In those occasions when the authoring of a eulogy becomes necessary, it is often written through a veil of recent grief which equally elevates and obscures memory. A period of mourning is the most likely time to elicit a touching memorial, but perhaps lends itself most towards the tendencies of the living to imbue the departed with an ill-fitting narrative. It is that error which I find myself thinking about today.
There are few among us who are equipped to accurately write a eulogy for anyone but ourselves. Save for those circumstances where a parent outlives their child, it is rare for a person to have an all-encompassing knowledge of another’s external life. A son cannot speak to his father’s life before his birth except what he was been told through story; likewise, a spouse may only know pieces of their love’s life before them. Those with the most intimacy or proximity to a man’s life are often asked to pen a memorial, but even the best secondhand knowledge is just that-secondhand, with gaps of years or even decades of life left unexamined. And captured as we are in our roles with one other, the eulogy is further narrowed through the prism of the deceased’s relationship to the author, burdening the script with our own prejudices and expectations.
Perhaps the most grievous of these expectations is that death fulfills the arc of one’s life. A lifetime of being fed stories conditions us into expect events to fit a preconceived narrative, even when the story may be tragic or uncomfortable. That belief is a powerful urge to dispel when attempting to package a person’s life into a set number of lines and paragraphs. We often speak of death as being the ‘closing’ of something, as if an individual life is a book which can be taken off the shelf for highlighting and editing. But it is rare that a life concludes itself so neatly, each storyline and subplot concluded. More often, death is an interruption of those narratives, one which careens others’ stories into unexpected directions. And so our eulogies attempt to wrestle the dead back onto the path which we believed they were predestined for, speaking about things the dead were going to do or what they would want, were they still drawing breath. But the dead do not want anything.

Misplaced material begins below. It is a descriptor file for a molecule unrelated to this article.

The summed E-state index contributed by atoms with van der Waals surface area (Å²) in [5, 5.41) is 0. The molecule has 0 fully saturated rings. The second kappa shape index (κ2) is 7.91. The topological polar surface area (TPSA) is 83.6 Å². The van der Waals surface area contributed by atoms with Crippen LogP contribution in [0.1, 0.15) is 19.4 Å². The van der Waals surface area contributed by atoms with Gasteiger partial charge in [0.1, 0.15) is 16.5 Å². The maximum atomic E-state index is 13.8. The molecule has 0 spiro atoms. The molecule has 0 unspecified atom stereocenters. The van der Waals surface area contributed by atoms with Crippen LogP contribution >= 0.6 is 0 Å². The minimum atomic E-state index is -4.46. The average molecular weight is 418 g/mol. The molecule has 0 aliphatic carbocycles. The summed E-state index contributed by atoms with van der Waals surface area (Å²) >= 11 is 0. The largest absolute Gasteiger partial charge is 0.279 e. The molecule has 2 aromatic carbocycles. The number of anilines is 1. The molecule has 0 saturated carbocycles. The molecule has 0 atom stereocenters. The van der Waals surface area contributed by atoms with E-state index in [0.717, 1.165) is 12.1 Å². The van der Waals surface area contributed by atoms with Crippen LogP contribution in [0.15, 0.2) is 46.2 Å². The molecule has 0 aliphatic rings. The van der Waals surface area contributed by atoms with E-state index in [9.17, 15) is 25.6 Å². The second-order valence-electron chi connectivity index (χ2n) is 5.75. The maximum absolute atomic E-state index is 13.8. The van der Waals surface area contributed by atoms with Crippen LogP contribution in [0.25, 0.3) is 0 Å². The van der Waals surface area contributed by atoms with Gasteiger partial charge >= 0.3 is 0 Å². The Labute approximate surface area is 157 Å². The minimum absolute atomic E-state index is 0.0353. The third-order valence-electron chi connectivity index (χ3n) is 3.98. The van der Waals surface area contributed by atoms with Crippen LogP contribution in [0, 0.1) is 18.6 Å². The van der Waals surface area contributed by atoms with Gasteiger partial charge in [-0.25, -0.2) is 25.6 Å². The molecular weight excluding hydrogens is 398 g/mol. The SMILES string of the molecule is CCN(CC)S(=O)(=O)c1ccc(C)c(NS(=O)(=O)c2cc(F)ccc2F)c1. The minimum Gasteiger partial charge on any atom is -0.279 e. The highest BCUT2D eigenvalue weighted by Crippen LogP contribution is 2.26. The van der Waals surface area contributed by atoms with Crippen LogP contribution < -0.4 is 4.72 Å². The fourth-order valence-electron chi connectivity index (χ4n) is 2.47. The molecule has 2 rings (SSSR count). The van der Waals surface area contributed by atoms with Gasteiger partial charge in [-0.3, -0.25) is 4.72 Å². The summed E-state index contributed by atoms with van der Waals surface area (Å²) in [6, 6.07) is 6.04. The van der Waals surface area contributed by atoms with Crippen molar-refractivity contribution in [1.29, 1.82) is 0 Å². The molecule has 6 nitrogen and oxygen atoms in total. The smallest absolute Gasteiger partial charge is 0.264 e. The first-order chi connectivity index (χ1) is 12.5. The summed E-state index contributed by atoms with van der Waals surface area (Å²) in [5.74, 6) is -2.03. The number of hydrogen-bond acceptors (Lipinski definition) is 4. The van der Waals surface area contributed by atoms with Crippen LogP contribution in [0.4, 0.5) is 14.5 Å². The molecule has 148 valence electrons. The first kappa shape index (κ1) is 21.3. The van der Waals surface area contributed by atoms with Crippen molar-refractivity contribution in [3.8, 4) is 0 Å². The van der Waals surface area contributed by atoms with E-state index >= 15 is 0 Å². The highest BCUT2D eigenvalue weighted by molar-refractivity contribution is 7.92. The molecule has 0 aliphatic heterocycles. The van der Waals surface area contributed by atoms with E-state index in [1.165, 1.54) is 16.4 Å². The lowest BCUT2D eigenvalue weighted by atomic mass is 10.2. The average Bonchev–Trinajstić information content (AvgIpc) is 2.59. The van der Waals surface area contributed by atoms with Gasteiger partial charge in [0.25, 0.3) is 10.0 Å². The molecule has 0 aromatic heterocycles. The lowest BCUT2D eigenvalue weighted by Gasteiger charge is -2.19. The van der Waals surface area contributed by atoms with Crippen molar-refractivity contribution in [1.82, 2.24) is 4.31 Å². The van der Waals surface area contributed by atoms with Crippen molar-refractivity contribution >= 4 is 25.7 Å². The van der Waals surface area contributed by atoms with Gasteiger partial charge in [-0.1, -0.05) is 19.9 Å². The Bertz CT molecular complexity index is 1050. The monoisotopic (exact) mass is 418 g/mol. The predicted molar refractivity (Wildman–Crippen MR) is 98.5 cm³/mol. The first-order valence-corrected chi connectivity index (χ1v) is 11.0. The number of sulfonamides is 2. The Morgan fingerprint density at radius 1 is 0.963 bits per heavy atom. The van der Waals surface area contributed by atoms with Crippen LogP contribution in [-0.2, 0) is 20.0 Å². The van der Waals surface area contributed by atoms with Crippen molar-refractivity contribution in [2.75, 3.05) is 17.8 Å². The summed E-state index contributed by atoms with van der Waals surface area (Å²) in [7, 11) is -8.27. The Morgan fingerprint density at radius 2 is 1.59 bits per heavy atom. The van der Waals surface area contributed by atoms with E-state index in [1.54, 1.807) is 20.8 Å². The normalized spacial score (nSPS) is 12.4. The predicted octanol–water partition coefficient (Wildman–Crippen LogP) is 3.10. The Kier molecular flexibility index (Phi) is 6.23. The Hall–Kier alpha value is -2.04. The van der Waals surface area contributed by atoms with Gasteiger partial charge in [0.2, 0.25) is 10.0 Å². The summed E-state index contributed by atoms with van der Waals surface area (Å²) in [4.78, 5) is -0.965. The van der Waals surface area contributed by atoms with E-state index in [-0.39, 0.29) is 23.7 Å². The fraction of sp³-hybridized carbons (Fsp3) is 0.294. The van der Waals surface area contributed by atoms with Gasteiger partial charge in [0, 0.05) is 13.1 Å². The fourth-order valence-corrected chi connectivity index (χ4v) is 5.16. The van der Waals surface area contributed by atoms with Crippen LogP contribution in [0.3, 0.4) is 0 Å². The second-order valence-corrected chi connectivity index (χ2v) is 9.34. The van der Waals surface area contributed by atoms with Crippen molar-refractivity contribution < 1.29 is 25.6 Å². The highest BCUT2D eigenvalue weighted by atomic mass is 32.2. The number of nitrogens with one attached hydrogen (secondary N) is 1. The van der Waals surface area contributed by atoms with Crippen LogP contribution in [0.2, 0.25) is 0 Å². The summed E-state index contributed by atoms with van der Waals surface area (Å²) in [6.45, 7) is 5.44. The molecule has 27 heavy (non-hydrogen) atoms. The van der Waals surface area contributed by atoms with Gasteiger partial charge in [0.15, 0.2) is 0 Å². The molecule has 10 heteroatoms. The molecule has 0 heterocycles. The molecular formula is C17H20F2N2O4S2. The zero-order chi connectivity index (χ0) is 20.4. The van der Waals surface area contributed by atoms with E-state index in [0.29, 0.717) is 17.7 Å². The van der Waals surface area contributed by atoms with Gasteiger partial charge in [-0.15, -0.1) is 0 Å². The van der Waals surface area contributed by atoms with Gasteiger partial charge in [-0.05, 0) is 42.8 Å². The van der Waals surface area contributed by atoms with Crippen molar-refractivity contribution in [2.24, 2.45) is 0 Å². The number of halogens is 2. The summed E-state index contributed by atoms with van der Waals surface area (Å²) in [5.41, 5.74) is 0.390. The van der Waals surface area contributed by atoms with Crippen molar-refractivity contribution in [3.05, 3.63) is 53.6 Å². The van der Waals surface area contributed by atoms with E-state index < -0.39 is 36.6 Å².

It is difficult enough for a life to be sustained without disease or unnatural injury long enough for a third act; it is a darker and rarer magic still if a person’s life can be distilled into a story worth telling, if left unflavored by those who remember them. There is nothing dishonorable about that; merely an acknowledgement that life is a sequence of events upon which many will not or cannot imprint with meaning. And it is not a dishonest thing to say that some die with their shadows taller than their souls, the narrative of their life little more than a sigil scrawled on to a cavern wall in warning.
If life is the cloth from which a eulogy is to be cut and fitted around one’s memory, it is best to consider in what condition you leave those materials for those remaining in your stead. Is the cloth hidden away so deep that no one can find it, or a skein of fragments cross-stitched together so that others are forced to imagine a pattern? Is it undyed and blank from never bothering to imprint its fabric with worth? Is is burnt beyond recognition? Or was it left half-formed for others to take up the needle and sew into something for warmth in your absence, taking scraps from their own lives to complete?